Wilkes-Barre/Scranton head coach Dan Bylsma and assistant Todd Reirden will coach the Penguins’ team at the tournament. Fletcher, along with GM Ray Shero and the rest of the front office and scouting staff will attend the practices and games, as will Penguins head coach Michel Therrien and assistants Mike Yeo, Andre Savard and Gilles Meloche. All will evaluate the prospects’ performances, but not in the same way for each player.
“There are different things you’re looking for from different players. There are some who will be pro hockey players for the first time this year. This season, in the case of Alex Goligoski or Ben Lovejoy, these players have played a year of pro hockey and we certainly expect Ben and Alex to be real good players in this tournament,” Fletcher said. “There are other players that will be going back to juniors – a young player like Nathan Moon, who still has two years of junior eligibility after this season. So, we just want him to make a positive first impression. We aren’t expecting him to be the best player in this tournament. We’re hoping for a player who can showcase his talents.
“You’re looking for different contributions from different players. You certainly expect more from the players who have been through this camp before and maybe have pro experience versus a young kid in his first training camp who was recently drafted. But, you expect the players to play hard and fit into the group and you expect them to contribute to the extent they can contribute.”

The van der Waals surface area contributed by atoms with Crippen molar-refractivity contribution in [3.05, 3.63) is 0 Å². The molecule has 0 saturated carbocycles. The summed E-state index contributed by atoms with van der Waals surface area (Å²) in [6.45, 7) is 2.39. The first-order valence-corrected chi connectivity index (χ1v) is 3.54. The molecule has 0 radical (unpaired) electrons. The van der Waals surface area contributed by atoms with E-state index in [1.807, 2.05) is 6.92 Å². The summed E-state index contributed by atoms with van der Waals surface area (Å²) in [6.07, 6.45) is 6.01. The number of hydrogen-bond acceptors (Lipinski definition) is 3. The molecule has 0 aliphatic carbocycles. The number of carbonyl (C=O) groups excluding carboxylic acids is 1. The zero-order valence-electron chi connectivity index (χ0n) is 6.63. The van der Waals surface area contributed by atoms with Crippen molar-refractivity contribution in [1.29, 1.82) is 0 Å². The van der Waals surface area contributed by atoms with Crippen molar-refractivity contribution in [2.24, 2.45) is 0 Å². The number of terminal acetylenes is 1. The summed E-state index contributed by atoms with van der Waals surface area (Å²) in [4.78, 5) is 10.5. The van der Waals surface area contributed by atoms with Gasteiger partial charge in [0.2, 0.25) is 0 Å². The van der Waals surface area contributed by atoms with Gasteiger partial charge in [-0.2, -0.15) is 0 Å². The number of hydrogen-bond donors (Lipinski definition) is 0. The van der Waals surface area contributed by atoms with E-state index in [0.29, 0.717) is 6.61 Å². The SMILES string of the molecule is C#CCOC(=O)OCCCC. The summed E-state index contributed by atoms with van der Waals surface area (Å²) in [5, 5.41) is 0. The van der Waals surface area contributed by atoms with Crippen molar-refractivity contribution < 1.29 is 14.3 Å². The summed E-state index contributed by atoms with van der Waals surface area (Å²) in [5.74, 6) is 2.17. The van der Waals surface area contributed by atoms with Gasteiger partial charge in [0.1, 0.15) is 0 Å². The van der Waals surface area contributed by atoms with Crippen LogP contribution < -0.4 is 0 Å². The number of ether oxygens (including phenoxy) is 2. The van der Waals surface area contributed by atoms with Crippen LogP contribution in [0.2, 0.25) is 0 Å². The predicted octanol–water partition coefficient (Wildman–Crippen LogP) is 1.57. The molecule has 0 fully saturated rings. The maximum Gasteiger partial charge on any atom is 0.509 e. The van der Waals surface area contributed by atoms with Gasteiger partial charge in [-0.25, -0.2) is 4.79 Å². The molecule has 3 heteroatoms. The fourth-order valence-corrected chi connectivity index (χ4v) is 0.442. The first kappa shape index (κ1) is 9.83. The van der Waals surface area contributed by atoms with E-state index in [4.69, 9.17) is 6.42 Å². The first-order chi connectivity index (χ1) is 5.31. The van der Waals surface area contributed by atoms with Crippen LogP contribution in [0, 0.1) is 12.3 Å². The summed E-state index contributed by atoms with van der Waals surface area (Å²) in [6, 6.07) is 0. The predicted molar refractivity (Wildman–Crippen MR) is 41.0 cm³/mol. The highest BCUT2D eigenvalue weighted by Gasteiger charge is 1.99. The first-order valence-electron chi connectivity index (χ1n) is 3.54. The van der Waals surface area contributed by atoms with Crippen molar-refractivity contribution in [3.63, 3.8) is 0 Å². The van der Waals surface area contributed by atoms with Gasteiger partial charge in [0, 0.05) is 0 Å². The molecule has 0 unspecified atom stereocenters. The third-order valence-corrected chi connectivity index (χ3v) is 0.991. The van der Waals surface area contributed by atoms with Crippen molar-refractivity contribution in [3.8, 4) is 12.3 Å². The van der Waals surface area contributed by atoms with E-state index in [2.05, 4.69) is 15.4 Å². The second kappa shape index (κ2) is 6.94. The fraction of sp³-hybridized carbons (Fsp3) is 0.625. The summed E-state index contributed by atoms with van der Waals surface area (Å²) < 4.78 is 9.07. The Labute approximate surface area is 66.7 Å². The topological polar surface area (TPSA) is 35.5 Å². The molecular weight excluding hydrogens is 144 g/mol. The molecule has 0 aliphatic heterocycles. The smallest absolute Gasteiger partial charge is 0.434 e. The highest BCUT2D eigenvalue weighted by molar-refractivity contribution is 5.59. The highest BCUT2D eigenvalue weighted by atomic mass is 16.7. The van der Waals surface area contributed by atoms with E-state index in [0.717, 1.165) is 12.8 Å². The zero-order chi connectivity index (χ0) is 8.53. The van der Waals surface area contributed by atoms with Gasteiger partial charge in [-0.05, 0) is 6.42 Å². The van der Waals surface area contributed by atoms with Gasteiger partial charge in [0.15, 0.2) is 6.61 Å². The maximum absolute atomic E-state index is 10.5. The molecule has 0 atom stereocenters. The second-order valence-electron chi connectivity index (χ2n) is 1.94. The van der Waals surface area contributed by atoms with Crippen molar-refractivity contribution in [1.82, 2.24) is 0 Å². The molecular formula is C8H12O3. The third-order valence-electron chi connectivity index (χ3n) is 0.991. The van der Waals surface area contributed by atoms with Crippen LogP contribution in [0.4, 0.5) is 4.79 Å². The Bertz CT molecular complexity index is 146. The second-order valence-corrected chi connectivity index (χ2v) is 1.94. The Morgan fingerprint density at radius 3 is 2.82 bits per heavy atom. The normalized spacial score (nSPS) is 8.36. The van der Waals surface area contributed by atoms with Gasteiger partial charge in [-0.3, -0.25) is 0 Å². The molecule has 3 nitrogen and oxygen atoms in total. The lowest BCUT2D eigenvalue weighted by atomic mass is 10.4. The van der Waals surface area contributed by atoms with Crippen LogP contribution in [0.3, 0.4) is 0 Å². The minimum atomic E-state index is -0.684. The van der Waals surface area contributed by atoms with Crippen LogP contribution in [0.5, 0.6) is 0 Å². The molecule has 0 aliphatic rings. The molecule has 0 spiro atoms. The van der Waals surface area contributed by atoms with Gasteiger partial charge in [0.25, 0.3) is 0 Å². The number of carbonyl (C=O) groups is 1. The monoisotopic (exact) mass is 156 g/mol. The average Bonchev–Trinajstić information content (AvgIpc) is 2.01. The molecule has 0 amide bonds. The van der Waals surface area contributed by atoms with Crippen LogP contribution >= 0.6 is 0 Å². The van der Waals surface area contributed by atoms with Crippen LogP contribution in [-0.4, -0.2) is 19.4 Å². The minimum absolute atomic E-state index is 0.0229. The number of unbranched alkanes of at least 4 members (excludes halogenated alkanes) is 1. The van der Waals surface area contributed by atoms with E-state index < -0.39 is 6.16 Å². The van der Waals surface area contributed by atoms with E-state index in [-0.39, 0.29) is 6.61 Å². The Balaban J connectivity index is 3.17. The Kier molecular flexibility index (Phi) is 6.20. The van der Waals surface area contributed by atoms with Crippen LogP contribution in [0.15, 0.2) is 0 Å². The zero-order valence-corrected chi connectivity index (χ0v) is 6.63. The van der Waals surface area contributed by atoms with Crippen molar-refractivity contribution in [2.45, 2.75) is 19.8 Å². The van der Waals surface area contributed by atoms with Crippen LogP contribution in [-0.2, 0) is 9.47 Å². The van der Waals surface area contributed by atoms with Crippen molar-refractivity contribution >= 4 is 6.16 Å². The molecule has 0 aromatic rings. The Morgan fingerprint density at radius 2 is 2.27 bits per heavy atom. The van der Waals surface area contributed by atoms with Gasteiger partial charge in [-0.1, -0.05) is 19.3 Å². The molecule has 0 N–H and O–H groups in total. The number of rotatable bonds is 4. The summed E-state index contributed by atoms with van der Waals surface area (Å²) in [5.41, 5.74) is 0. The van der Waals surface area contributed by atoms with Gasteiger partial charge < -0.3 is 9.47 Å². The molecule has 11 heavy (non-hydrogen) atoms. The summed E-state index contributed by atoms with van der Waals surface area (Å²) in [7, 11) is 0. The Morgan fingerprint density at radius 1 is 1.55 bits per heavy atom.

The Penguins open the round-robin tournament on Saturday, Sept. 13, against the Maple Leafs at 6 p.m. They take on Florida on Sept. 14 at 2 p.m. and close the tourney with a 2 p.m. game against the Senators on Sept. 15. There will be no championship game this year, to limit the event to three games in three days for each squad.
Regardless of the outcome, there’s a good chance the Penguins will head back to Kitchener next year.
“I think so. Every year, we evaluate the overall experience and what the players got out of it and what we felt the organization was able to gather from the scouting portion of the tournament. It’s great,” Fletcher said. “This year, we’re going to be able to have three practices here before we participate in the tournament, so we will have a chance to practice a little and do some skill evaluations in the practice portion of it and then get into a game situation. That will be a very good experience. I think anytime you can take a group of rookies and separate them from the main camp and spend a little bit of time with them, there’s a better development opportunity and a better evaluation opportunity.”
The Penguins’ main training camp opens Sept. 16 in Pittsburgh.